With awards season now behind us, we take a look back at the many Oscar-nominated guests that have joined us in person in the past year. We are fortunate to have been joined by all of the 2018 Oscar Nominated directors, all the nominated Art Directors, Set Decorators, Film Editors as well as several Oscar winners! Below, enjoy a selection of photographs taken in-house at our Egyptian and Aero Theatres accompanied by words of wisdom they so graciously shared with our audience members. 

2018 Oscar Nominees and Winners 

BEST LEAD ACTOR, Gary Oldman. 

"To be Churchill was such a joy - to be in this movie. He had a great sense of humor...a sparkle in his eye, he was boyish, cherubic.” Mr. Oldman went on an absolute winning streak having accumulated a Golden Globe, a SAG Award, a BAFTA Award and an Academy Awards for his leading role in THE DARKEST HOUR. 

Photographed on February 8th, 2018 at our Aero Theatre in Santa Monica by Andrea Macias-Jimenez. 


"Look for people with distinct vision. People who see beauty where others see nothing. If you really believe what they’re doing; you go towards their vision & start to learn things. You have a shift in how you see and with that shift- you become a different person.”

Photographed on January 13th, 2018 at our Egyptian Theatre in Andrea Macias-Jimenez. 

BEST DIRECTOR, Christopher Nolan. 
Nominee, DUNKIRK

“Every film should have its own world, a logic and feel to it that expands beyond the exact image that the audience is seeing.”

Photographed on February 13th, 2018 at our Aero Theatre in Santa Monica by Silvia Schablowski. 

BEST DIRECTOR, Jordan Peele. 
Nominee, GET OUT
Winner, Best Original Screenplay for GET OUT

"When the nominations came out, I had this amazing feeling of looking at the 12 year old that had this burning in my guts for this type of validation, and I instantly realized that an award like this is much bigger than me."

Photographed on February 13th, 2018 at our Aero Theatre in Santa Monica by Silvia Schablowski. Joran Peele won the Academy Award for Best Original Screenplay for GET OUT at the 2018 ceremony.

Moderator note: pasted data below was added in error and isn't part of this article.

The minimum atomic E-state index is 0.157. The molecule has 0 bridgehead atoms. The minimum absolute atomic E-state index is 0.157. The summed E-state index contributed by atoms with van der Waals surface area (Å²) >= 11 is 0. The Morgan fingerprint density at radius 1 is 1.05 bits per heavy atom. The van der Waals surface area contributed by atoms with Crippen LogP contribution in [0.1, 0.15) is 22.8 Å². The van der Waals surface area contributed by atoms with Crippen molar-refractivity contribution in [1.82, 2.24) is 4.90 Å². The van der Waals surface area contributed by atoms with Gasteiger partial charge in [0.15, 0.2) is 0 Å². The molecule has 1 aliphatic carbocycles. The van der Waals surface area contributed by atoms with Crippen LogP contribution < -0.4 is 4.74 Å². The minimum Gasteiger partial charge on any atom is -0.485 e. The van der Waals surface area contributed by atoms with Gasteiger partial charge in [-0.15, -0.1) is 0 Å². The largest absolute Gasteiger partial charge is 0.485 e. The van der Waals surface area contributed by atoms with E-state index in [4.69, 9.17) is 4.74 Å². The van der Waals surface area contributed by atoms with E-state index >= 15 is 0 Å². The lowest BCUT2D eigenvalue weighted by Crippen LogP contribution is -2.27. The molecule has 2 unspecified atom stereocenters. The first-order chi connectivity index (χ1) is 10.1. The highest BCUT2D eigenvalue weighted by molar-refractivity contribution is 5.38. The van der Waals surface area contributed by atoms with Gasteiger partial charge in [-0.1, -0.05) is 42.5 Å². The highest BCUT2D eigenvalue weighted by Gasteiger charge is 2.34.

Nominee, LADYBIRD 

“It’s a really interesting journey; I wouldn’t trade it for anything. You don’t need to have a death grip on your passion. Your passion will find you.”

Photographed on February 10th, 2018 at our Aero Theatre in Santa Monica by Silvia Schablowski. 

BEST DIRECTOR, Paul Thomas Anderson.

"I really subscribe to that old adage that you should never let the audience get ahead of you for a second. So if the film’s abrasive and wrongfoots people then, y’know, that’s great. But I hope it involves an audience.” 

Photographed on February 13th, 2018 at our Aero Theatre in Santa Monica by Sean Byron. 

BEST DIRECTOR, Guillermo del Toro. 

“My movies are mostly graveyard poetry. This [ The Shape of Water] is different from what I’ve been making in the past 25 years.”

Photographed on January 20th, 2018 at our Egyptian Theatre by Mario Jennings. 

BEST FOREIGN FILM, “A Fantastic Woman” (Chile)“Loveless” (Russia), “The Square” (Sweden)

Four out of five nominated directors for BEST FOREIGN FILM joined us for a live symposium on January 6th. Sebastian Leilo, Oscar-winning director of A FANTASTIC WOMAN, poses with his leading lady, Daniela Vega. Throughout the year, the American Cinematheque shows a generous sampling of new films from around the world – some that go on to become Oscar nominees. New Films from Canada and from the European Union will be shown in April 2018. Re-watch the symposium here and check out photos of fellow nominees here

 Photographed on January 6th by Jared Cowan. 


Mr. Lee Smith, Academy Award-winning editor of DUNKIRK, joined us on March 3rd, 2018 at our Egyptian Theatre for our annual " Invisible Art, Visible Artists" seminar hosting all of the year's Oscar-Nominated editors. Fun fact: The nominees mentioned that they are generally happy not to edit on film stock anymore, but some have nostalgia for having to be more decisive before they touched the work print. Music, cooking, painting were named by these editors as inspiration for practicing their art!

 Photograph: Jenny Oetzell/SilverHub/Rex/Shutterstock

BEST PRODUCTION DESIGN,  Paul Denham Austerberry, Shane Vieau and Jeffrey A. Melvin.